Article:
J. William Fulbright, The Arrogance of Power, 1966 and The Price of Empire, 1967

Robert C. Byrd, Losing America: Confronting a Reckless and Arrogant Presidency, 2004

Known and celebrated as a “liberal” during the Vietnam War era, Fulbright was actually a quite independent-minded public figure.  In some respects he represented a remnant of the Southern Democratic Jeffersonian tradition, and he was never anti-South.  It is said that John F. Kennedy wanted Fulbright for Secretary of State but declined to nominate him because of massive criticism of his pro-South views.

James William Fulbright (1905-1995) was Senator from Arkansas 1945—1975, losing his 30-year seat because of opposition to the Vietnam War.  Liberals celebrated Fulbright for that opposition, without realising that, while  they opposed the war because it was anti-Communist, he opposed it because of  the dread of the damage done to America by commitment to a military empire.  Fulbright wrote that setting out to police the world and rescue mankind avoided dealing with internal problems and destroyed our hallowed tradition of inspiring by example.

A similar position was taken by another representative of the last Southern  Democrat power in national affairs. Robert C. Byrd of West Virginia, Senator 1959-2010, questioned the wisdom of the Vietnam War. He vigourously opposed the U.S. expedition into Iraq, as indicated in his speeches and his 2004 book Losing America: Confronting a Reckless and Arrogant Presidency. Alas, by the time Byrd wrote, anti-war had become a leftwing syndrome and Southern politics had been absorbed by party-first empty suit Republicans.

Southerners have the reputation of supporting U.S. wars.  We value honourable self-defense and effective replies to real enemies, and are the first to volunteer to go into harm’s way.  But we have never thought that war was a noble crusade to spread democracy, which is always the national default excuse for American aggression. I remember with shame how many of us were foolishly led into supporting the Vietnam War.  The antiwar movement was so arrogant and unpatriotic that it seemed natural to support the war. We should have thought further. We had become too much American and too little Southern.

There is  a substantial tradition of Southern opposition to unwise imperial wars.  Randolph of Roanoke spoke against the War of 1812.  John C. Calhoun questioned the way that the Mexican War came about.  President Polk had brought on war from a border incident so that Congress had little choice but to accept it.  This was a terrible precedent, Calhoun accurately predicted.  Calhoun sacrificed a good deal of popularity by insisting on limited war aims and warning that American liberty could not survive a plunge into imperial rule of other peoples.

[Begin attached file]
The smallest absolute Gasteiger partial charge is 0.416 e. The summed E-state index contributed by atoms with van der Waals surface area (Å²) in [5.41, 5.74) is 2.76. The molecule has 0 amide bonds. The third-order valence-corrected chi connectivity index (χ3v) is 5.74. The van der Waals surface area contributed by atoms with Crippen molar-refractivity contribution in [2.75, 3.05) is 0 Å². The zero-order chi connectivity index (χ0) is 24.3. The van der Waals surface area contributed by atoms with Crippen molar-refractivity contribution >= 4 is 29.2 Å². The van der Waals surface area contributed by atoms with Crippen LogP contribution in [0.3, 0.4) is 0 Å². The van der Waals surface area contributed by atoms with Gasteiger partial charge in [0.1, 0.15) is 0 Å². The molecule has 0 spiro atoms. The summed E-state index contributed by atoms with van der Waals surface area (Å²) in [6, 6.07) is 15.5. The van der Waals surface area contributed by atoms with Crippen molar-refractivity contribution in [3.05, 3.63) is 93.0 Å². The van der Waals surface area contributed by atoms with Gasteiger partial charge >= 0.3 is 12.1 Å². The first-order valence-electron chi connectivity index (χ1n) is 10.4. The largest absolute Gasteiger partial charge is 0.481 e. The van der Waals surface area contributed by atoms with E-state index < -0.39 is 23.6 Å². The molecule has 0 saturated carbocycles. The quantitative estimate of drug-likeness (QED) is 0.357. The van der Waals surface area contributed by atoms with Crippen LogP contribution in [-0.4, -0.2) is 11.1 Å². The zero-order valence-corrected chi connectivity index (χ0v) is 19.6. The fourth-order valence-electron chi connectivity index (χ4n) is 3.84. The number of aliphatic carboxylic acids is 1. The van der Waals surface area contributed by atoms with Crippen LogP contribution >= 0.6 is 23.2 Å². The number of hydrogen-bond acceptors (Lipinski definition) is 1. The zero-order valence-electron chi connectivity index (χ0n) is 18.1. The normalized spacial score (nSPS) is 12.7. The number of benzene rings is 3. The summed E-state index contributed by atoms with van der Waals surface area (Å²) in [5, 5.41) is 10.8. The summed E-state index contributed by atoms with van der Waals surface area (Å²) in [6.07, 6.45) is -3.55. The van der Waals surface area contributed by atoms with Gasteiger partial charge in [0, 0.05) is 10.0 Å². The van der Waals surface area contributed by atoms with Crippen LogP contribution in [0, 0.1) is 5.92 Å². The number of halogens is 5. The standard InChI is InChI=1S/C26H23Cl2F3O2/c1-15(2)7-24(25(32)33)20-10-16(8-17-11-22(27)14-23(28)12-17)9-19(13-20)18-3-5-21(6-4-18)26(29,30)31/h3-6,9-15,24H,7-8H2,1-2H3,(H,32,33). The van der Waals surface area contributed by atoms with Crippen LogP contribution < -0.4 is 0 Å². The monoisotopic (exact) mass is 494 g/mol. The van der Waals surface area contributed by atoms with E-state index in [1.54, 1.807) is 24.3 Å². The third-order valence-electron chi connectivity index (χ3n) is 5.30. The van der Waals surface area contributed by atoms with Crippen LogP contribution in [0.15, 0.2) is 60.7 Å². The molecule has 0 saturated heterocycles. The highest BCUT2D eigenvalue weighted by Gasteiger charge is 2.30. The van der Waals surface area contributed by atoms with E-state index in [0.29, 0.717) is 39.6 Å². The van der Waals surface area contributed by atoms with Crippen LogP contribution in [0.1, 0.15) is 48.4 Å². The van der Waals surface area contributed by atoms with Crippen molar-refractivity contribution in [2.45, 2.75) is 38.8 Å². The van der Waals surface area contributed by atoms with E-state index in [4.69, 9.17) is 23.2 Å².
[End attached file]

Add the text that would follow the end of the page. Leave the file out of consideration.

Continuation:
Populists like Tom Watson of Georgia opposed the Spanish-American War, the annexation of Hawaii and other U.S. imperial ventures. President Cleveland sent a Georgia Congressman and former Confederate officer to try to counter the Republican-supported illegal takeover of Hawaii by New England profiteers and pseudo-moralists.

Perhaps the most sterling example of Southern opposition to war is given by Claude Kitchin.  Kitchin served in the U.S. House representing the Old Republican Nathaniel Macon’s home district in North Carolina.  He sacrificed his leadership position in the House by opposing Woodrow Wilson’s maneuvers to get America involved in the European bloodbath of World War I.  Other anti-war people praised him as the strongest fighter in their cause.  (See the article by Richard Gamble in the new Exploring the Southern Tradition collection published by the Abbeville Institute.)

While others celebrated the glory of an aggressive U.S. and its supposed righteous mission in the world, these Southern critics were concerned with the effects on American republicanism and the Constitution of  the drive for world power.  It was a remnant of Jeffersonian sentiment, a sentiment of people for whom America was a people and not a theory.  Despite all the imitative pro-war hoopla by those Southerners who want to be good “Americans,” a remnant on the old Jeffersonian tradition survives and may even be ready for a comeback.

Clyde Wilson

Clyde Wilson is a distinguished Professor Emeritus of History at the University of South Carolina where he was the editor of the multivolume The Papers of John C. Calhoun. He is the M.E. Bradford Distinguished Chair at the Abbeville Institute. He is the author or editor of over thirty books and published over 600 articles, essays and reviews and is co-publisher of www.shotwellpublishing.com, a source  for unreconstructed Southern books.

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